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Rise and fall of India’s calcium carbide industry

Scarce raw materials, high cost of power, poor quality of output, low volumes and intense competition from China have devastated the Indian calcium carbide industry.

Rise and fall of India’s  calcium carbide industry

Production of calcium carbide in India began in the mid 1950s, with calico as an import substitution. This was followed by the setting up of medium-sized calcium carbide production plants in Kerala and other States where abundant and cheap hydro-electric power was available. These units were immensely power- consuming owing to the poor quality of calciferous (burnt lime) and sub-standard technology design of the furnaces. The calcium carbide produced was also of inferior quality.

Senka Carbon too suffered from uncertain and limited supply of calcium carbide. By 1996, having come to know of the availability of superior grade calcium carbide in the inner Mongolia province of P R China, I undertook an exploratory trip to meet major calcium carbide producers and negotiated competitive prices for bulk shipment to Mumbai. I noticed that unlike Indian units, the Chinese received active support of their local and central governments.

 

Support Factors in China

Most of the calcium carbide plants located in the Inner Mongolian Province and some units in North and South China, had abundant supply of anthracite coal from large, open, cast mines, at comparatively low cost.  The Chinese government also encouraged setting up of large capacity thermal power plant at the mine pit-head. Thus, they manufacturers enjoyed uninterrupted supply of low-cost power and easy access to superior-quality burnt lime and coking coal. 

Other favourable factors were cheaper finance from banks and availability of well-disciplined Chinese workers at modest wage levels who could be trained quickly and offer high productivity.  The Chinese government also bifurcated production and marketing and fixed competitive targets.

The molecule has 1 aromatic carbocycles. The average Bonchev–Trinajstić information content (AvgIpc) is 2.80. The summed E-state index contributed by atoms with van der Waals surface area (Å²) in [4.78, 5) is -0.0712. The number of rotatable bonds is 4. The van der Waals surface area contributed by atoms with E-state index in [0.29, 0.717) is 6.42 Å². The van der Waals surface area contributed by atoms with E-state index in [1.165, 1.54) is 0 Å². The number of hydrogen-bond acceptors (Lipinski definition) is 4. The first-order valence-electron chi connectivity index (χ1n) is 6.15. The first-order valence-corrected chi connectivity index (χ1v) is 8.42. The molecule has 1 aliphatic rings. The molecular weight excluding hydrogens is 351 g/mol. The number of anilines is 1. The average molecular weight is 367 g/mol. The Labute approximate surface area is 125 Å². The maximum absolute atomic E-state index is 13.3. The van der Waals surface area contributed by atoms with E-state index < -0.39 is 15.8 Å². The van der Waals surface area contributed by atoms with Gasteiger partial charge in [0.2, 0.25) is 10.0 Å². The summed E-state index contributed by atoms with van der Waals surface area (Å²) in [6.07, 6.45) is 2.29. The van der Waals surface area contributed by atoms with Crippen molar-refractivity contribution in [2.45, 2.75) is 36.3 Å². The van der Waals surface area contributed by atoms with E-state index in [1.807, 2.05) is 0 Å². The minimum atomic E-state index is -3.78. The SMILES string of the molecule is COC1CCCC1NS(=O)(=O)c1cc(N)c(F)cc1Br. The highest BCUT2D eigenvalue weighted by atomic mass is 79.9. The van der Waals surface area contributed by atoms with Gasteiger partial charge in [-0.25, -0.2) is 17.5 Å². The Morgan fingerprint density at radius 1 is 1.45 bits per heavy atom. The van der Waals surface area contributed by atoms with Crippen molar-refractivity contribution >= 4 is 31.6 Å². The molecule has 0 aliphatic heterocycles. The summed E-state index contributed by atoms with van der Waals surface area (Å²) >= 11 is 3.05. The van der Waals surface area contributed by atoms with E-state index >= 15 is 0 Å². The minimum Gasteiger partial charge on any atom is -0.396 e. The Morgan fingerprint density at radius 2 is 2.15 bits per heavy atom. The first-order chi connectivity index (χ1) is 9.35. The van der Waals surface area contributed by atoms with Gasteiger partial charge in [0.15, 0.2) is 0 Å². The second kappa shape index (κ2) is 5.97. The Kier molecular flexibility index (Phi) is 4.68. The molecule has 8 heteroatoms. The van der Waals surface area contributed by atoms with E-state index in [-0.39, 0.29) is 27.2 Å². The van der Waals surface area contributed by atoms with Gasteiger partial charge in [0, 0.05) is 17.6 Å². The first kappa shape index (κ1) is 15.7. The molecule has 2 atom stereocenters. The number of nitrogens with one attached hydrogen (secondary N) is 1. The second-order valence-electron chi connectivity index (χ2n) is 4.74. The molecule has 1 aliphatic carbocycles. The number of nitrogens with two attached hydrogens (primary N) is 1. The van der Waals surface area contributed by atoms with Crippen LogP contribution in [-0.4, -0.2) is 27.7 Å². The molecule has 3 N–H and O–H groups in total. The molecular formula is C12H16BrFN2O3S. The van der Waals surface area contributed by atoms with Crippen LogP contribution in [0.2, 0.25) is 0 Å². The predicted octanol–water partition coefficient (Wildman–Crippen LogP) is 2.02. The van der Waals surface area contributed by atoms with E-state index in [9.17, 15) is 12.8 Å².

Such nurturing of Chinese producers led to quick development of the industry and large scale production. Their capacity was a million tonne per annum while the Indian units produced a paltry 10,000 tonnes per annum.

Chinese producers were also encouraged to compete effectively in global markets. Units in India, Romania, and Indonesia had to shut down their units due to intense competition from China. Only a few calcium carbide units that were set up for captive consumption and enjoyed lower cost power, survived the pressing ordeal.


Not cheap now...

Withdrawal of local subsidies, increase in power tariff and fuel costs, withdrawal of export incentives, restrictions on inland transport and ports which handle hazardous chemicals, have resulted in steep rise in prices in China as well. 

Imposition of export tax to meet local demand and strict implementation of pollution control measures have further heightened troubles. The shocking rise in export price (fob) of calcium carbide during the past 20 years, from 250 USD/MT to 700 USD/MT, is a glaring testimony to this  development. 

Indian industrial units would be forced to source calcium carbide from China, till they switch over to modern technology or apply alternate process routes like trichloroethylene and PVC desulphurising compounds. India can take a cue from U.S, where most of the industrial units have switched to MAPP Gas sourced from petrochemicals and laser cutting technology. However, these involve high capital investment which India might not be albe to afford.

The Indian calcium carbide industry is now hanging by the thread and could be wiped off the charts completely, if dynamic remedial measures aren’t taken in quick time. 

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